Foliage: About 1 inch long sharp needles; evergreen
Height: About 50 feet
Spread: About 25 feet
Colorado spruce is usually a dense conical conifer. Within the species there is a botanical variety called the Glauca Group (var. glauca). The foliage of seedlings from plants in the Glauca Group can vary from green to bright powder blue. There are many cultivars with blue foliage that vary in the intensity of blue color. Cultivars also offer a range of sizes, forms, compactness, and growth rates. This species is quite tolerant of drought and poor soils. Due to the striking quality of the blue foliage, cultivars are quite attention-grabbing and easily serve
as focal points in the landscape.
Zone: 3 to 7
Light: Full sun
Moisture: Average to dry
Soil type: Most soils except those that are poorly drained
pH range: Acid to alkaline
Due to the striking quality of the blue foliage, cultivars are quite attention-grabbing and easily serve as focal points in the landscape. Colorado spruce can also be used in groupings and as a border. One might want to use restraint when using blue foliaged cultivars, since too many may be distracting in a typical home setting. I have seen entryways, distant from the residence, that were lined with blue foliage cultivars that looked quite good.
No special care if needed for this species. Needles are quite sharp so do not plant this species where human-to-plant contact is likely.
There are many fine cultivars with blue foliage that vary in the intensity of blue color. Cultivars also offer a range of sizes, forms, compactness, and growth rates. Here are few of the notable cultivars:
- ‘Fat Albert’ dwarf compact form with good blue foliage color
- ‘Glauca Globosa’ globe-shaped to broad conical dwarf form with good blue foliage; apparently there are more than one clones being sold under this name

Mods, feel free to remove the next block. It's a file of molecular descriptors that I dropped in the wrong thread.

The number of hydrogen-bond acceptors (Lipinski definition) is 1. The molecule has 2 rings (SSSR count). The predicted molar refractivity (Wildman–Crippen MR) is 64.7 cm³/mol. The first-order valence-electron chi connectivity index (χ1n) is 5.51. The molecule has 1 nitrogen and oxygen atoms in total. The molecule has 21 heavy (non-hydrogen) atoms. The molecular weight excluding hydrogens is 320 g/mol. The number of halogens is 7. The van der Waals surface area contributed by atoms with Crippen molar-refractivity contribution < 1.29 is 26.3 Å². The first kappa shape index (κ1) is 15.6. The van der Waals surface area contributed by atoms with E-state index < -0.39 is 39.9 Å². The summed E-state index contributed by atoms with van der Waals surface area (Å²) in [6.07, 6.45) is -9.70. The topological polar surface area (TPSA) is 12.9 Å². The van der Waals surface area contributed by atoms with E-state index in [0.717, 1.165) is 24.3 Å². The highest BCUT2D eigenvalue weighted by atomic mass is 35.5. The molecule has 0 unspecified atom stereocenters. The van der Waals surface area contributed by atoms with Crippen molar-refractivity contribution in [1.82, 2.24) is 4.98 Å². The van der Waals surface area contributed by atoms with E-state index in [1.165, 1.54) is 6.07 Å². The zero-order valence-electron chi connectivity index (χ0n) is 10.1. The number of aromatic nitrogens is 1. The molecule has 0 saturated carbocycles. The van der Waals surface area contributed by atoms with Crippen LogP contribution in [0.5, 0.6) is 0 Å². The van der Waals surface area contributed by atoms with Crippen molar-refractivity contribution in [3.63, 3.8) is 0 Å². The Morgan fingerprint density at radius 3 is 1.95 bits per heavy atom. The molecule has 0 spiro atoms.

- ‘Glauca Pendula’ perhaps the same as ‘Glauca Procumbens’ and ‘Glauca Prostrata’; ground cover form; plants will occasionally send up a vertical shoot which needs to be pruned off to keep from forming an upright plant
- ‘Hoopsii’ one of the brightest light blue foliaged cultivars
- ‘Montgomery’ dwarf wide conical form with very blue foliage
- ‘Thomsen’ also listed as ‘Thompsen’ and ‘Thompsenii’ one of the brightest light blue foliaged cultivars
Virginia Cooperative Extension materials are available for public use, reprint, or citation without further permission, provided the use includes credit to the author and to Virginia Cooperative Extension, Virginia Tech, and Virginia State University.
Issued in furtherance of Cooperative Extension work, Virginia Polytechnic Institute and State University, Virginia State University, and the U.S. Department of Agriculture cooperating. Edwin J. Jones, Director, Virginia Cooperative Extension, Virginia Tech, Blacksburg; M. Ray McKinnie, Administrator, 1890 Extension Program, Virginia State University, Petersburg.
November 3, 2010